Latvia’s traffic set to leap past 5.5 million in 2016; airBaltic still #1 carrier
Latvia is the tasty filling in the Baltic nation sandwich, sitting as it does between its close neighbours Estonia and Lithuania. So far during 2016, the country’s air traffic is booming, with an average monthly growth of 8.4% between January and May, and with the first three months of the year registering double-digit increases. If this average increase continues through the remainder of 2016, it would seem likely that Latvia’s air traffic will surpass 5.5 million annual passengers, up from the 5.16 million achieved in 2015.
The country’s air services are solely catered for by the capital city’s airport at Riga. The airport currently offers a network of 75 non-stop destinations (down from 84 last year) across 34 countries, which were operated by 19 serving airlines (the same number as a year ago), according to OAG schedules data for week commencing 19 July. There have been three new tail fins added and three lost to Latvia’s roll call of airlines over the last 12 months. The newcomers are UTair, which operates daily from Moscow Vnukovo, as well as Vueling which offers weekly services to Barcelona, and Aegean Airlines which flies a weekly rotation to Athens. Airlines no longer stopping in Latvia include the now defunct Transaero Airlines (six times weekly to Vnukovo), Brussels Airlines (five times weekly to Brussels) and SWISS (thrice-weekly to Zurich).
airBaltic still #1; Ryanair growing
Overall seat capacity this summer to Latvia is down 5.3%, when considering the week in question versus last year. Despite an annual reduction in weekly seats of 4.7%, the #1 airline at Riga is still based carrier airBaltic. While still some way behind the latter, Ryanair has added capacity this summer, albeit marginally (1.8%). Charter carrier SmartLynx Airlines grew by the largest amount in the past 12 months, with a 17% capacity increase. Transaero, which was the 11th largest airline last July, has been replaced in Latvia, and on the Vnukovo route to Riga by UTair.
The carrier witnessing the biggest capacity drop is Aeroflot, which has reduced its commitment to Latvia by 33%. While the SkyTeam airline still offers 21 weekly frequencies from its main Moscow Sheremetyevo hub, its predominantly A320/A321 operations of July 2015 have been cut back this summer to one where its smaller Sukhoi Superjet 100 is now primarily utilised on the sector. Lufthansa has made the second largest capacity cull since last July, with a 15% annual reduction.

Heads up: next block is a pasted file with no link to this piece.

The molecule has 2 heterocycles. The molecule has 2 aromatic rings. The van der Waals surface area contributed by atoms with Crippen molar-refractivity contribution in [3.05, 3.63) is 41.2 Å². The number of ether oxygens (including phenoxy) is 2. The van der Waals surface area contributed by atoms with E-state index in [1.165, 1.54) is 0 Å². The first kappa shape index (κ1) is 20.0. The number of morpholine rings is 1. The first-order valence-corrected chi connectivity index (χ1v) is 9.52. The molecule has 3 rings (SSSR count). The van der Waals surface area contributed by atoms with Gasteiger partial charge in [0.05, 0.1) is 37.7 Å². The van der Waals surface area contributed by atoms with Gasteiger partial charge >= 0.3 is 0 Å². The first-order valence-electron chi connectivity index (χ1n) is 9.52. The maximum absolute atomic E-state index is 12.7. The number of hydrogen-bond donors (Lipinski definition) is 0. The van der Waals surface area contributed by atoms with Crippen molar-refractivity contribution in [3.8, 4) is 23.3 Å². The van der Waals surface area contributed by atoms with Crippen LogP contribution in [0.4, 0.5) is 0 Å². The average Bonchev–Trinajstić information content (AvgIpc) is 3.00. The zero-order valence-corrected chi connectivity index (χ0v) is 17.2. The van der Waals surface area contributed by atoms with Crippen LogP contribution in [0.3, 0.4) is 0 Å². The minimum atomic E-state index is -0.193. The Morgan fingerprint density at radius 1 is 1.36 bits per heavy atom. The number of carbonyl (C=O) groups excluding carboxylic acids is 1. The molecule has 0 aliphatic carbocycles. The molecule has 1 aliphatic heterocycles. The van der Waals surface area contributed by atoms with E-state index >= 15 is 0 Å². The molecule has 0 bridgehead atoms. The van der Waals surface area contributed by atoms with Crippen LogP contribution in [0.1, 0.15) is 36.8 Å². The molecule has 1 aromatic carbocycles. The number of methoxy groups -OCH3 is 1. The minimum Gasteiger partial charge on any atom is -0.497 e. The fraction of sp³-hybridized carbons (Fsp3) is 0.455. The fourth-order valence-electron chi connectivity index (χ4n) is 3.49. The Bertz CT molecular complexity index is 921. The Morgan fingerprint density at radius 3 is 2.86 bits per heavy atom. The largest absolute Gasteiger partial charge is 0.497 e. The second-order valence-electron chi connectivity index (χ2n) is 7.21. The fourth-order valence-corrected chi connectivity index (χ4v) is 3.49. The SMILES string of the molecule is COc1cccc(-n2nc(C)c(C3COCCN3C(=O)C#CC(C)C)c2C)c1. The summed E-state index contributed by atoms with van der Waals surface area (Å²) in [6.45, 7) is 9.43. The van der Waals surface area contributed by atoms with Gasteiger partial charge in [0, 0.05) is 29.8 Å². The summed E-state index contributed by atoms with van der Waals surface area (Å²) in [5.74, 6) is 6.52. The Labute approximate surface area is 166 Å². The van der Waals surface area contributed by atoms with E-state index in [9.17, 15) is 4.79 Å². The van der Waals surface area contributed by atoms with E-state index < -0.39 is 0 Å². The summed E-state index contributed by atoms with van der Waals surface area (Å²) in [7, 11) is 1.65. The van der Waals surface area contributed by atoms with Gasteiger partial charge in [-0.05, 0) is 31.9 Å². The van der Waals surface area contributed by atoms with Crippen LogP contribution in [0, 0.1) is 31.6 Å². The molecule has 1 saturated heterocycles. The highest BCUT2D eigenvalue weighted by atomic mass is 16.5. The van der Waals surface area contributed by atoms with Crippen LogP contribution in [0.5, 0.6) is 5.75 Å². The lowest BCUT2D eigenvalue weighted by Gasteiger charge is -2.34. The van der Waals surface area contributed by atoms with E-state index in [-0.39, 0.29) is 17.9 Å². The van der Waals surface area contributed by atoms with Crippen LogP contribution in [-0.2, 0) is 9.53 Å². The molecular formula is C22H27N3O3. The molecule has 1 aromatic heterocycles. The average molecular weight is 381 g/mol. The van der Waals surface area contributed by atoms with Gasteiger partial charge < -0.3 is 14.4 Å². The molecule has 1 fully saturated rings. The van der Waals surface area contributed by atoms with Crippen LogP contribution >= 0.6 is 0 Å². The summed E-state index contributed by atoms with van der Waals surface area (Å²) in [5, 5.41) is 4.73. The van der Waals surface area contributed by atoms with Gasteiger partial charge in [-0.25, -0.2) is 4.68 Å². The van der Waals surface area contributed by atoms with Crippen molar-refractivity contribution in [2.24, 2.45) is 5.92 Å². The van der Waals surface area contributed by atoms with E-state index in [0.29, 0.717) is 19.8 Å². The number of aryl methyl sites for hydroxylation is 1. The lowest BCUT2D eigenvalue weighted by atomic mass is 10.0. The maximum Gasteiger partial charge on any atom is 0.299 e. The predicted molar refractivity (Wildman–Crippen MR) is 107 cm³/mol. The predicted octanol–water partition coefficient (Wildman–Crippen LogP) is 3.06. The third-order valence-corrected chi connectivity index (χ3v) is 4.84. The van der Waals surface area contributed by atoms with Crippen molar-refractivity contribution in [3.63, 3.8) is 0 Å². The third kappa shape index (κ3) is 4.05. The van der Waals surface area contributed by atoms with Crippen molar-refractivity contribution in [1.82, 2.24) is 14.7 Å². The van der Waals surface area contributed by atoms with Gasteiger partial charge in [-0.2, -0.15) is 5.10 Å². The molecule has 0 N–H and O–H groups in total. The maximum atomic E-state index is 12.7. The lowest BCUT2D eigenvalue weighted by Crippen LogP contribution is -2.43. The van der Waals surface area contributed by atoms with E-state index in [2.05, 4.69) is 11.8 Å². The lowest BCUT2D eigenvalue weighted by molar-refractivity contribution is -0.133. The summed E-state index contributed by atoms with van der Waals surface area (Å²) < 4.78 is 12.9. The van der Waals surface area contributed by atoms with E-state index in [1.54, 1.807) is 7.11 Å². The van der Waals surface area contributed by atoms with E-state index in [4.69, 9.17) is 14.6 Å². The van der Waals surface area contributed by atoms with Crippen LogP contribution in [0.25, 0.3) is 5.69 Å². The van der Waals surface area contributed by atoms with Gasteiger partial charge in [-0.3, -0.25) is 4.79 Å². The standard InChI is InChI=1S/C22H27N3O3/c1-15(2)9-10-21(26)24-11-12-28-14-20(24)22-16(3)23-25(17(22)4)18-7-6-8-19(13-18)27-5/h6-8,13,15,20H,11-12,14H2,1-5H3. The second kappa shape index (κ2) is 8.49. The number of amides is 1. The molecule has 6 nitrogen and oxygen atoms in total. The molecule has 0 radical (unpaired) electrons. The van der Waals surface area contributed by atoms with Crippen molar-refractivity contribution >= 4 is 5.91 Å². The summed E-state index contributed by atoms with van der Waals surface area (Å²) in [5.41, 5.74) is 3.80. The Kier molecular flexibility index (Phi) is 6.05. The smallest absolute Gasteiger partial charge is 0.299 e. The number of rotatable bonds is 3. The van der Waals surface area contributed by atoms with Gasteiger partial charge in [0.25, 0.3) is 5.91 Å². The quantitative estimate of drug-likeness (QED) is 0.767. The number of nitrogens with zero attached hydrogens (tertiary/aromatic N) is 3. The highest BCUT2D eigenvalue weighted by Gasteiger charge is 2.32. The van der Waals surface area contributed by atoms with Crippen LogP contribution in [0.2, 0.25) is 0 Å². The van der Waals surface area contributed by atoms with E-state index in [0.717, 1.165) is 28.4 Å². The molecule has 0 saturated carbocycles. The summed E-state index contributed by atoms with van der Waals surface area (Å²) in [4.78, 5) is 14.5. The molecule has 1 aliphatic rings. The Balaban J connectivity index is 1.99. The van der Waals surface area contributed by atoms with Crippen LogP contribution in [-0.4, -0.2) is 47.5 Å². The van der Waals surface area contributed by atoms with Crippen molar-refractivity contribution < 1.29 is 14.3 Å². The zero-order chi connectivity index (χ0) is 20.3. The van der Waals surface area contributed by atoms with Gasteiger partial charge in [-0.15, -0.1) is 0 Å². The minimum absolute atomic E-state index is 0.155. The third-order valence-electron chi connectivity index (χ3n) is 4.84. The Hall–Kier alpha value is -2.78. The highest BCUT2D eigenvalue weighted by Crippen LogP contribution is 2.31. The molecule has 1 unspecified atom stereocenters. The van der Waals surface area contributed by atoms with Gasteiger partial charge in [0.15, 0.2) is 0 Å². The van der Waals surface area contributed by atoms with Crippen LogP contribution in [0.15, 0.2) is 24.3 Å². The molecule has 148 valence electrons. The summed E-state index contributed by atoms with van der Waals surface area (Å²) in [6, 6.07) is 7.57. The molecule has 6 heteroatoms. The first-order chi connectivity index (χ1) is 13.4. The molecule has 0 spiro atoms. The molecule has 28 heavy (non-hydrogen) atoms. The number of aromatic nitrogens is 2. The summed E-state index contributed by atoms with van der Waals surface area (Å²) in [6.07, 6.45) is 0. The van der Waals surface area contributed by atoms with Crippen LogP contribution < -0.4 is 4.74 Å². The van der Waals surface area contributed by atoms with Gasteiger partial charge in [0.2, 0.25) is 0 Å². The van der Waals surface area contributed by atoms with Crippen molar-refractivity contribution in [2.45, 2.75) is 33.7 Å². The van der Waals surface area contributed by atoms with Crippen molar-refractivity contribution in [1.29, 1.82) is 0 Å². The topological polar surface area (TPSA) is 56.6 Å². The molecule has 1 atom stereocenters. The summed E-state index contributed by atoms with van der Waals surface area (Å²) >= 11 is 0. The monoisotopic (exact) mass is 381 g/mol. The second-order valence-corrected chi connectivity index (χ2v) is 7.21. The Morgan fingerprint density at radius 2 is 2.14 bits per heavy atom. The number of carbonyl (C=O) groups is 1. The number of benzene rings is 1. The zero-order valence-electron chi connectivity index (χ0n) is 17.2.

Gatwick grows fastest
Although Aeroflot has trimmed its weekly seats, the route to Sheremetyevo has actually grown 10% year-on-year. Since last July, airBaltic has doubled its weekly frequency to the Russian capital from 12 to 24. Of the remaining top 12 routes, only two others have displayed weekly seat rises. Capacity to Kiev Boryspil has grown by 8%, however it is London Gatwick which has witnessed the most significant spike – up 22%. This is as a result of airBaltic adding two extra weekly rotations to its service, up from 10 times weekly to 12.
Capacity to the rest of the Baltic and Scandinavian region inside the top 12 routes seems to have been particularly hard hit since last July, with Helsinki (-10%), Tallinn (-30%), Stockholm Arlanda (-15%), Vilnius (-14%), Oslo Gardermoen (-17%) and Copenhagen (-20%) all down by double-digit amounts. In the last 12 months the airport has gained two new destinations – Berlin Schönefeld and Reykjavik/Keflavik – while it has lost 11 routes – to Weeze and Lübeck in Germany, Paris Beauvais in France, Stavanger and Alesund in Norway, Bucharest in Romania, Chisinau in Moldova, Gothenburg in Sweden, Aalborg in Denmark, and Pisa and Bari in Italy.
No new routes planned – yet!
Looking ahead to the remainder of S16, as well as W16/17 and S17 operational seasons, there are currently no new routes planned for Latvia, according to anna.aero’s New Route Database. However, as soon as this situation changes, we will bring you all the latest news from the Baltic sandwich filling nation.